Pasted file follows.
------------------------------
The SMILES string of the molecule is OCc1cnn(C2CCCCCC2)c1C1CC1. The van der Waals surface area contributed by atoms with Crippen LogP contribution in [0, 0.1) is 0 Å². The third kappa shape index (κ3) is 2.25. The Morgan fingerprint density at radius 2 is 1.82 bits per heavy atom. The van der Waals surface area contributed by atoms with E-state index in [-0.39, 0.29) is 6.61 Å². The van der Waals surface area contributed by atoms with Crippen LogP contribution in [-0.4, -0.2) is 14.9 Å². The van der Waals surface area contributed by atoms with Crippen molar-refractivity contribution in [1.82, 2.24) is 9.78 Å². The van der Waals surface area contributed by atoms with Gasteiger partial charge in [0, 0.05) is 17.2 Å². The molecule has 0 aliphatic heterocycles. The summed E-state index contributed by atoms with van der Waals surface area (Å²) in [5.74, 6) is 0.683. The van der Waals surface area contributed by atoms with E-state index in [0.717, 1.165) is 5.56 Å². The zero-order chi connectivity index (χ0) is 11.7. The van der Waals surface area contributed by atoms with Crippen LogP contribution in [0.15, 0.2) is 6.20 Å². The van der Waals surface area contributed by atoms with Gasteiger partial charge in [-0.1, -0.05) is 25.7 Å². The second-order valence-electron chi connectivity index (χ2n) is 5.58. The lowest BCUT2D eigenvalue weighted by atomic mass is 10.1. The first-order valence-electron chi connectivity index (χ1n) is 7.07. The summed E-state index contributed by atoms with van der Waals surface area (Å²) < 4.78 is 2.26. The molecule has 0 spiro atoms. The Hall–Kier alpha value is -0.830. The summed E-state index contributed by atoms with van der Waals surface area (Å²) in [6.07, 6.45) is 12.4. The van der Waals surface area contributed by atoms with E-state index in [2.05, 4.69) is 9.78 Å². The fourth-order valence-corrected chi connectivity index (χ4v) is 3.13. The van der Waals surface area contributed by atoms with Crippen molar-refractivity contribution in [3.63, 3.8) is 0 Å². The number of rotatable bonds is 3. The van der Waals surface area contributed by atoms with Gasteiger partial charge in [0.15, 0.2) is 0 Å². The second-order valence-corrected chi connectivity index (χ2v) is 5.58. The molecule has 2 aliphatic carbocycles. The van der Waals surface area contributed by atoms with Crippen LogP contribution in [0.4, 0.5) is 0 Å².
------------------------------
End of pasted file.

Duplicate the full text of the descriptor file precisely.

The SMILES string of the molecule is OCc1cnn(C2CCCCCC2)c1C1CC1. The van der Waals surface area contributed by atoms with Crippen LogP contribution in [0, 0.1) is 0 Å². The third kappa shape index (κ3) is 2.25. The Morgan fingerprint density at radius 2 is 1.82 bits per heavy atom. The van der Waals surface area contributed by atoms with E-state index in [-0.39, 0.29) is 6.61 Å². The van der Waals surface area contributed by atoms with Crippen LogP contribution in [-0.4, -0.2) is 14.9 Å². The van der Waals surface area contributed by atoms with Crippen molar-refractivity contribution in [1.82, 2.24) is 9.78 Å². The van der Waals surface area contributed by atoms with Gasteiger partial charge in [0, 0.05) is 17.2 Å². The molecule has 0 aliphatic heterocycles. The summed E-state index contributed by atoms with van der Waals surface area (Å²) in [5.74, 6) is 0.683. The van der Waals surface area contributed by atoms with E-state index in [0.717, 1.165) is 5.56 Å². The zero-order chi connectivity index (χ0) is 11.7. The van der Waals surface area contributed by atoms with Crippen LogP contribution in [0.15, 0.2) is 6.20 Å². The van der Waals surface area contributed by atoms with Gasteiger partial charge in [-0.1, -0.05) is 25.7 Å². The second-order valence-electron chi connectivity index (χ2n) is 5.58. The lowest BCUT2D eigenvalue weighted by atomic mass is 10.1. The first-order valence-electron chi connectivity index (χ1n) is 7.07. The summed E-state index contributed by atoms with van der Waals surface area (Å²) < 4.78 is 2.26. The molecule has 0 spiro atoms. The Hall–Kier alpha value is -0.830. The summed E-state index contributed by atoms with van der Waals surface area (Å²) in [6.07, 6.45) is 12.4. The van der Waals surface area contributed by atoms with E-state index in [2.05, 4.69) is 9.78 Å². The fourth-order valence-corrected chi connectivity index (χ4v) is 3.13. The van der Waals surface area contributed by atoms with Crippen molar-refractivity contribution in [3.63, 3.8) is 0 Å². The number of rotatable bonds is 3. The van der Waals surface area contributed by atoms with Gasteiger partial charge in [0.15, 0.2) is 0 Å². The second-order valence-corrected chi connectivity index (χ2v) is 5.58. The molecule has 2 aliphatic carbocycles. The van der Waals surface area contributed by atoms with Crippen LogP contribution in [0.4, 0.5) is 0 Å².